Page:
Child rights groups welcome ConCourt ruling


CHILD rights campaigners have welcomed a Constitutional Court (ConCourt) ruling which revised the age of sexual consent from 16 to 18, saying much more needed to be done to protect girls from paedophiles.

On Tuesday, the ConCourt ruled in favor of two Harare women who had challenged the age of 16 for sexual consent, saying it violated their rights.

“We need to educate children, parents and the community about the decision and address the factors that may influence children to have sex voluntarily,” said child rights lawyer Caleb Mtandwa.

The ConCourt ruling follows an outcry over child marriages following the death of 15-year-old Anna Machaya while giving birth at a shrine in the Johanne Marange Apostolic Church last year.

Her alleged husband was later arrested for rape.

Shamwari Yemwanasikana’s advocacy and research coordinator, Rudo Magwanyata, described the ConCourt decision as a milestone in upholding girls’ rights.

“The ruling is a call for full enforcement and tough penalties for those on the wrong side of the law. We continue to call for the full protection of girls. In the event that a girl becomes pregnant after being abused, there is a need for the courts to expedite these cases and allow termination of these pregnancies,” Magwanyata said.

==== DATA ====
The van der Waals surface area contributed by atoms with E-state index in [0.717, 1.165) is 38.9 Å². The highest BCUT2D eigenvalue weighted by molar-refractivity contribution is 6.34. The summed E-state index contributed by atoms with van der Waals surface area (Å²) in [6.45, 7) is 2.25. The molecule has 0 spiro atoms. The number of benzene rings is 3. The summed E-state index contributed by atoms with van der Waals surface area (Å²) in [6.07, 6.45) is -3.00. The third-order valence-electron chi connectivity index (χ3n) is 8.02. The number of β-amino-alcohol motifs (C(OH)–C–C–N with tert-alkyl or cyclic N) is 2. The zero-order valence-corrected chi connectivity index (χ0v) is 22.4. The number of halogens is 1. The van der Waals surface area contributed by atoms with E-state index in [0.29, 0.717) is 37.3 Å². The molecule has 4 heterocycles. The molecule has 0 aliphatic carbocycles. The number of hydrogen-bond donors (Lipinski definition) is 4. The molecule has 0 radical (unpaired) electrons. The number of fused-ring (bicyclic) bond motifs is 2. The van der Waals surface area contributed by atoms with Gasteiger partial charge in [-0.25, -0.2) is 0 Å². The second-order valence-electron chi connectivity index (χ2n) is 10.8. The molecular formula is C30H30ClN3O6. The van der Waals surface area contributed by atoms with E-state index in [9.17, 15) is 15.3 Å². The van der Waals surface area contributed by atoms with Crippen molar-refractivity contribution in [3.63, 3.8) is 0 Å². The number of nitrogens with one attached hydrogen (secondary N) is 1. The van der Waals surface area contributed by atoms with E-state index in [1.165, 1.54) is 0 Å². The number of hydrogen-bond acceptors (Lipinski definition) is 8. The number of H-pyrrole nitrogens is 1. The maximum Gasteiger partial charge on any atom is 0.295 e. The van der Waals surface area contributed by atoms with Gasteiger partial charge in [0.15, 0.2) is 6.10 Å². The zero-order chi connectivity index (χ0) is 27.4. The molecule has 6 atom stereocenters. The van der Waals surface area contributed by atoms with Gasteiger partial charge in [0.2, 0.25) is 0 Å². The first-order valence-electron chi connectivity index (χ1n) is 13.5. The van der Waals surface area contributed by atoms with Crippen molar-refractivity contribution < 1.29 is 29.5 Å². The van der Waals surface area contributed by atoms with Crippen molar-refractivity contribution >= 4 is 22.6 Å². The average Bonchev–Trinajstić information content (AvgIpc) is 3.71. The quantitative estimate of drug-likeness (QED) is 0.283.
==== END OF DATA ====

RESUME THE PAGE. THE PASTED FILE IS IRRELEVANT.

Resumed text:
“Communities play a central role in influencing the decrease in child marriage. There is a need for communities to have discussions about how adolescents became sexually active and how communities can help end child marriages. teenage pregnancies,” Shamwari Yemwanasikana said in a statement.

Reports say the country recorded around 5,000 teenage child marriages in January and February and around 1,800 during the same period last year.

“It is morally unacceptable for anyone to be pregnant at such a young age, however, it is discouraging for communities to treat pregnant teenagers as outcasts. These are young girls who have made ill-informed decisions and who carry with them the proof of a pregnancy. They should be supported in every way possible,” the child rights organization added.

The Institute for Young Women’s Development said: “This goes a long way to protecting children’s rights and guarding against past confusion that has predisposed children to a plethora of challenges including teenage pregnancy, violence between intimate partners and child marriage, which is the ultimate enemy of the violation of children’s rights.”

Qiniso Ndlovu, provincial coordinator of the Union for the Development of Apostolic and Zionist Churches, Matabeleland South, said his organization was committed to dealing with cases of sexual abuse and early marriage.

In 2016, the ConCourt banned child marriages after two former child brides appealed for a change to the Marriage Act which stated that a 16-year-old child could marry with parental consent.

According to the Research and Advocacy Unit, 31% of girls in Zimbabwe are married before age 18 and 4% by age 15.

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